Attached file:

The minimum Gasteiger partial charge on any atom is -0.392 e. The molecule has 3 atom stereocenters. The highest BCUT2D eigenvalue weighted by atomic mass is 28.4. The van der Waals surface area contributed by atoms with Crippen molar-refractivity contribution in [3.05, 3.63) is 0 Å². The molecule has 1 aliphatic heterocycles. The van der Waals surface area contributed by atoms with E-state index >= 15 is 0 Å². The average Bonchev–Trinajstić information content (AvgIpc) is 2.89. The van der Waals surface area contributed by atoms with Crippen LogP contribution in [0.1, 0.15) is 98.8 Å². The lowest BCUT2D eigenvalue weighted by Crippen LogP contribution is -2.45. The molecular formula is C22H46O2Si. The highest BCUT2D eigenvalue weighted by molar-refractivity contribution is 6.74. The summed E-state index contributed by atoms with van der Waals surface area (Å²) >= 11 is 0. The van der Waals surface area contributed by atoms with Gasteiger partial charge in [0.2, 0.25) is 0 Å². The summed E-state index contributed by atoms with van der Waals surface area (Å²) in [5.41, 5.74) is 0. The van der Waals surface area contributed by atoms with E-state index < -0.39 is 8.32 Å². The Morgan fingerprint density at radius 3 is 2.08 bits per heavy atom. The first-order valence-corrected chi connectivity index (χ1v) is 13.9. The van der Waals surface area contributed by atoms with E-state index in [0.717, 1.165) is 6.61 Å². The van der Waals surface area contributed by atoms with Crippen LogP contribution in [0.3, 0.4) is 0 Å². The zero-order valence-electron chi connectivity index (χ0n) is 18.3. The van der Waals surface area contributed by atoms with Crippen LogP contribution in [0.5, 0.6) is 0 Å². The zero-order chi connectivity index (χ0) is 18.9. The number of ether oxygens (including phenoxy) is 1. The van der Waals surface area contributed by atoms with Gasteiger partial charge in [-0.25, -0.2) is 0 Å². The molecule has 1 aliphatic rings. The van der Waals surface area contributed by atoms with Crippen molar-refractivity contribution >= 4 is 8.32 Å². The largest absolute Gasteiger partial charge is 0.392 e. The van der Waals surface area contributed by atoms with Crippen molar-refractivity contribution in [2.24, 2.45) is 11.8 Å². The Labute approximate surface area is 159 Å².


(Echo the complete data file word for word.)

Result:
The minimum Gasteiger partial charge on any atom is -0.392 e. The molecule has 3 atom stereocenters. The highest BCUT2D eigenvalue weighted by atomic mass is 28.4. The van der Waals surface area contributed by atoms with Crippen molar-refractivity contribution in [3.05, 3.63) is 0 Å². The molecule has 1 aliphatic heterocycles. The van der Waals surface area contributed by atoms with E-state index >= 15 is 0 Å². The average Bonchev–Trinajstić information content (AvgIpc) is 2.89. The van der Waals surface area contributed by atoms with Crippen LogP contribution in [0.1, 0.15) is 98.8 Å². The lowest BCUT2D eigenvalue weighted by Crippen LogP contribution is -2.45. The molecular formula is C22H46O2Si. The highest BCUT2D eigenvalue weighted by molar-refractivity contribution is 6.74. The summed E-state index contributed by atoms with van der Waals surface area (Å²) >= 11 is 0. The van der Waals surface area contributed by atoms with Gasteiger partial charge in [0.2, 0.25) is 0 Å². The summed E-state index contributed by atoms with van der Waals surface area (Å²) in [5.41, 5.74) is 0. The van der Waals surface area contributed by atoms with E-state index < -0.39 is 8.32 Å². The Morgan fingerprint density at radius 3 is 2.08 bits per heavy atom. The first-order valence-corrected chi connectivity index (χ1v) is 13.9. The van der Waals surface area contributed by atoms with E-state index in [0.717, 1.165) is 6.61 Å². The van der Waals surface area contributed by atoms with Crippen LogP contribution in [0.3, 0.4) is 0 Å². The zero-order valence-electron chi connectivity index (χ0n) is 18.3. The van der Waals surface area contributed by atoms with Crippen LogP contribution in [0.5, 0.6) is 0 Å². The zero-order chi connectivity index (χ0) is 18.9. The number of ether oxygens (including phenoxy) is 1. The van der Waals surface area contributed by atoms with Gasteiger partial charge in [-0.25, -0.2) is 0 Å². The molecule has 1 aliphatic rings. The van der Waals surface area contributed by atoms with Crippen molar-refractivity contribution >= 4 is 8.32 Å². The largest absolute Gasteiger partial charge is 0.392 e. The van der Waals surface area contributed by atoms with Crippen molar-refractivity contribution in [2.24, 2.45) is 11.8 Å². The Labute approximate surface area is 159 Å².